Computer Visionary Dennis Ritchie Dead at 70

He created UNIX, C programming languages
By Evann Gastaldo,  Newser Staff
Posted Oct 13, 2011 11:41 AM CDT
Dr. Dennis Ritchie, Bell Labs Fellow, poses after receiving the 2011 Japan Prize at Bell Labs headquarters in Murray Hill, New Jersey, on Tuesday, May 19, 2011.   (Victoria Will/AP Images for Japan Prize Foundation)

(Newser) – Dennis Ritchie, who invented the C programming language and helped create the UNIX operating system, died last weekend at age 70. His death after a long illness was first reported by Google engineer Rob Pike. Obituaries popping up on tech sites hail his work, vision, and legacy:

  • “Ritchie's contribution to computer science cannot be overstated. … His vision, innovation, and hard work shaped much of what has come in the following four decades,” writes Lawrence Latif on the Inquirer. “To this day C is arguably the fastest, most efficient, most widely deployed high level programming language."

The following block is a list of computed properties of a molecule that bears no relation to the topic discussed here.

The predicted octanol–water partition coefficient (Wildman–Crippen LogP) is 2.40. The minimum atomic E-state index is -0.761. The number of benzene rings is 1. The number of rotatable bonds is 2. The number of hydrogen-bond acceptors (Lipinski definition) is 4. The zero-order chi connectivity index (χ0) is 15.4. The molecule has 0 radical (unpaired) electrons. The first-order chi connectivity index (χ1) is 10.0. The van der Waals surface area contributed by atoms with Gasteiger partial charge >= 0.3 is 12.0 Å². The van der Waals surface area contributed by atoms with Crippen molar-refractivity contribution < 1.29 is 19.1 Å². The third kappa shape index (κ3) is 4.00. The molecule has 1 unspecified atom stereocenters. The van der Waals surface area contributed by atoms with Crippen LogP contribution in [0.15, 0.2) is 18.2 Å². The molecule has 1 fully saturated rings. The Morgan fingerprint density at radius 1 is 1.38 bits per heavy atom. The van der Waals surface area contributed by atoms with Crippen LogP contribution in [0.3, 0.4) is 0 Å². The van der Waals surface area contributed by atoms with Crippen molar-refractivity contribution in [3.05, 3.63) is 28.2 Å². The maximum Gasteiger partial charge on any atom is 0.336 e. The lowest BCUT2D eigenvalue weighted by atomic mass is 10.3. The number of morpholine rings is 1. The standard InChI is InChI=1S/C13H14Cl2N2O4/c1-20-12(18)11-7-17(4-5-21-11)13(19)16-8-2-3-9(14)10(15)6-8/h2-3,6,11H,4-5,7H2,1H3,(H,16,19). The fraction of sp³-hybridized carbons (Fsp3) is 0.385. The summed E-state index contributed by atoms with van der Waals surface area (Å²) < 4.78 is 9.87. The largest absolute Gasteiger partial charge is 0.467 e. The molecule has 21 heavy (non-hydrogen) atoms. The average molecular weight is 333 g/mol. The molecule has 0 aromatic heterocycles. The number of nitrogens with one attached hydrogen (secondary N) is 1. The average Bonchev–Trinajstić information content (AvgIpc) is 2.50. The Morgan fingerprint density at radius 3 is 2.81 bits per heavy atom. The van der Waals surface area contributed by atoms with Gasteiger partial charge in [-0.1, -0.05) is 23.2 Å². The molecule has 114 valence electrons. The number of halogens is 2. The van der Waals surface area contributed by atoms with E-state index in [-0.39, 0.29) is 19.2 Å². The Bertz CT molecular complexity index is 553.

• The birth of C is perhaps not as well known as other legendary moments in the history of computing, but it “has as much claim, if not more, to be the true seminal moment of IT as we know it,” writes Rupert Goodwins in an extensive post on ZDNet. Ritchie was focused on “making software that satisfied the intellect while freeing programmers to create their dreams."
  • “C remains the second most popular programming language in the world … and ushered in C++ and Java; while … UNIX led to, among other things, Linus Torvalds’ Linux,” writes Rip Empson on TechCrunch. “The work has without a doubt made Ritchie one of the most important, if not under-recognized, engineers of the modern era."

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